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Biochem students use supercomputers to study complex disease treatments

Published on September 18, 2023

Biochem students use supercomputers to study complex disease treatments

Massena and Flores-Gomez
Biochemistry students Djenerly Massena, left, and Luis Flores-Gomez present their research poster at Furman University.

Three biochemistry students at Eastern Connecticut State University are expanding their understanding of how supercomputers can be used to solve complicated health issues, under the guidance of Kedan He, assistant professor of chemistry and the only computational chemist at Eastern.

Two of the students, seniors Djenerly Massena and Luis Flores-Gomez, presented a research poster at a conference where He taught a workshop this past summer at Furman University. Massena also partnered with He in a program at Oak Ridge National Laboratory, where they used the lab’s supercomputers to run simulations with a large-scale data set. A third student, junior Paula Yanez, is working on computational research with He, who is applying to partner with her on research at a national laboratory next summer.

The students are learning complex computational methods to solve challenging problems in treating diseases. At Oak Ridge, He and Massena worked on advanced machine learning models that could help identify small molecules that could be turned on in new drugs to treat cancer or Alzheimer’s disease.

“Imagine if we could find a single ‘magic pill’ that could treat a complicated health issue,” He said. For a disease like Alzheimer’s, such special pills could target different parts of the disease mechanism at once.

“Instead of asking the computer to learn one thing at a time, we are giving it data to allow it to learn many things all at once. This is called ‘multi-task learning,’” she said. The computer can then draw on what it found to help it solve another problem.

The “deep learning” models they use mimic how the human brain works. “The resulting model can potentially make the progress of finding new treatments faster and more effective,” she said.

Professor He with Djenerly Massena

Professor He with the Oak Ridge National Laboratory staff member who mentored their project, Veronica G. Melesse Vergara, in front of the Frontier supercomputer

Flores-Gomez and Massena presented the researchers’ poster on “Identification of Novel Inhibitors Against Alzheimer’s Disease Using Multi-Task Neural Networks-Based QSAR” at a MERCURY conference at Furman University in July. Professor He joined MERCURY (the Molecular Education and Research Consortium in Undergraduate Computational Chemistry) in 2018. It provides faculty and students from 47 primarily undergraduate institutions around the country with networking opportunities and summer conferences and a resource their home institutions lack — high-performance computing.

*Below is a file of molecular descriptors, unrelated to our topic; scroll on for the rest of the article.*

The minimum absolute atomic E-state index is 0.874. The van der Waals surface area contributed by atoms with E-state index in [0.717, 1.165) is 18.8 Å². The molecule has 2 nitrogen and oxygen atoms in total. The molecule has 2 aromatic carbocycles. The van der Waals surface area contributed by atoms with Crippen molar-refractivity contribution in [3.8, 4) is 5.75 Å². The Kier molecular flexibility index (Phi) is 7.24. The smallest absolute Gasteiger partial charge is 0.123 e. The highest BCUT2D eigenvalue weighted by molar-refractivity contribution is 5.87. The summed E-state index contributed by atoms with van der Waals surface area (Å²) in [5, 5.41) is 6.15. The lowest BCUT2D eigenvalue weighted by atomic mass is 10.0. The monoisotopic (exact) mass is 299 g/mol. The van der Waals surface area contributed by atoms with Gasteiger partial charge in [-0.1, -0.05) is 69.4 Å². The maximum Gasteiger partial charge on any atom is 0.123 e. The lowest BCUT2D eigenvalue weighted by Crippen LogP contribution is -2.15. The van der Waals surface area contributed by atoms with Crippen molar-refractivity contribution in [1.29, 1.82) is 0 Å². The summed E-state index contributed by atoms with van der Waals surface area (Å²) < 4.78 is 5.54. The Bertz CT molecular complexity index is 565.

Massena also partnered with He as a faculty-student team on research for 10 weeks from June to August at Oak Ridge as part of a selective Sustainable Research Pathways (SRP) program that connects underrepresented groups and students from small colleges and universities with U.S. Department of Energy national laboratory scientists.

He is applying to work with Yanez next summer at a similar national laboratory SRP program. In that research project, they will look at new ways to treat prion diseases. These are rare diseases that affect the brain when normal proteins fold in abnormal ways, leading to a chain reaction that causes the brain disease to progress.

Among the types of prion diseases are “mad cow” disease in cattle and Creutzfeldt-Jakob disease in humans.

“Finding a treatment is hard because we don’t have a lot of details about these harmful misfolded proteins and how this chain reaction is triggered,” He said. They will use computer simulations to learn how proteins interact with each other.

“It’s like finding the best way for two puzzle pieces to fit together,” He said. If they can find certain spots on proteins that are important for this fit, they could insert small molecules into the interface to prevent protein interactions. It is challenging because the puzzle pieces (proteins) keep changing shape, she said.

Professor He’s latest publications examine the use of machine-learning techniques combined with bioactivity data to predict and analyze the effects of small molecules within biological systems.

Written by Lucinda Weiss